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Spotting and Stopping the Spectrum Saboteurs
The SOCRATES project will deliver a security system to protect the electromagnetic environment and its services and users


A new research project has been launched with the aim of developing a system for detecting threats to the electromagnetic space.

Led by IMDEA Networks Institute (a networking research organization based in Madrid, Spain), the SOCRATES project has recently been awarded funding by NATO’s Emerging Security Challenges Division — Science for Peace and Security Program (SPS).

The two other collaborating partners on the project are the ElectroSense non-profit association of Switzerland (a crowd-sourcing initiative that collects and analyzes spectrum data) and Katholieke Universiteit (KU) Leuven of Belgium. Their work will be concluded by May of 2021.

In the 21st century, the security of the electromagnetic spectrum has tremendous strategic importance to society. In particular, the wireless infrastructure that carries services such as cellular networks and GPS is especially critical. However, the cost of commodity radio technology prices is now so low that access to it is no longer restricted to governments and network operators. It is now affordable to individuals, giving them the potential to become malicious intruders.

More frequent and more sophisticated threats from such infiltrators could wreak havoc and are among the most serious challenges faced by society. For example, unauthorized transmissions could threaten the operation of networks used by air traffic control systems, police, security and emergency services. The SOCRATES project will deliver a security system to protect the electromagnetic environment and the services and users that depend upon it.

Dr. Domenico Giustiniano, Research Associate Professor at IMDEA Networks Institute who is coordinating the project, offered an overview of the project. “SOCRATES will provide an accurate, autonomous, fast and secure system based on a novel and disruptive IoT (Internet of Things) architecture. By detecting and locating unusual RF signal and source activity it will identify intruders in the electromagnetic space, before a threat can become serious, learning about its physical layer features and its geographic location.”

Describing his institute’s contribution to the project, the researcher continued, “IMDEA Networks will lead the investigation of the quality of spectrum sensors in a crowdsourced system, challenged by the large amount of data processed by the system, and of the distributed localization of emitters, challenged by the lack of synchronization among the spectrum sensors — two areas in which we build upon our extensive expertise.”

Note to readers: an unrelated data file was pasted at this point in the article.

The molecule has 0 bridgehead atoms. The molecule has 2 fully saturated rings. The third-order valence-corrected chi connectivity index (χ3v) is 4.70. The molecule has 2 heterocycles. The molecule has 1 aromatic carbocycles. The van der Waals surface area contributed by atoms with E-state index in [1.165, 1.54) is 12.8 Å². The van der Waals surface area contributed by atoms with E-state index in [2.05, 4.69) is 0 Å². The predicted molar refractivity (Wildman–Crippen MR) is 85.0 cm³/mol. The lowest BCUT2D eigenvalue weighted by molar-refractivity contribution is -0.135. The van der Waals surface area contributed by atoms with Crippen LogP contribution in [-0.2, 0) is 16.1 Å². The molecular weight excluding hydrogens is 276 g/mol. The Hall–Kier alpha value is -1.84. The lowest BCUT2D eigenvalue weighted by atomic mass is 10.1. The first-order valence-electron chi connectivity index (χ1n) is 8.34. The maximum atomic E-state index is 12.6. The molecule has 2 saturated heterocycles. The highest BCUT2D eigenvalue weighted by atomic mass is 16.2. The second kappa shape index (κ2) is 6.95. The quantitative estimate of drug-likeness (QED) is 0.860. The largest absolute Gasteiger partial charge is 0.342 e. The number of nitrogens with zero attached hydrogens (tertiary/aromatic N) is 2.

The SOCRATES solution will need to be suitable for real-world implementations. Giustiniano explains how this will be achieved.

We plan to test the SOCRATES system in controlled and realistic conditions, operating in both licensed and unlicensed spectra. Real experiments will showcase the system’s ability to detect the waveforms and wireless technologies of adversaries who are misusing wireless resources. We’ll also demonstrate how the physical location of an intruder can be swiftly identified. Adopting an agile approach, we’ll build, demonstrate and showcase early prototypes throughout the project.”

By providing the capability to detect, identify and locate potential threats to electromagnetic infrastructure security, SÓCRATES (Large Scale Collaborative Detection and Location of Threats in the Electromagnetic Space, Grant G5461) represents an important step in ensuring society’s readiness to respond effectively to them. SOCRATES will shield economic and social structures from those who would harm them.

Dr. Domenico Giustiniano is Research Associate Professor (tenured) at IMDEA Networks Institute and leader of the Pervasive Wireless Systems group. Dr. Giustiniano is leader of the OpenVLC project, an open-source platform for research in visible light communication networks and co-founder of the non-profit Electrosense association, a crowd-sourcing initiative to collect and analyze spectrum data. Before joining IMDEA, he was a Senior Researcher and Lecturer at ETH Zurich. He also worked for a total of four years as Post-Doctoral Researcher in industrial research labs (Disney Research Zurich and Telefonica Research Barcelona).

IMDEA Networks Institute is a research organization on computer and communication networks whose multinational team is engaged in cutting-edge fundamental science and technology. As a growing, English-speaking institute located in Madrid, Spain, IMDEA Networks offers a unique opportunity for pioneering scientists to develop their ideas.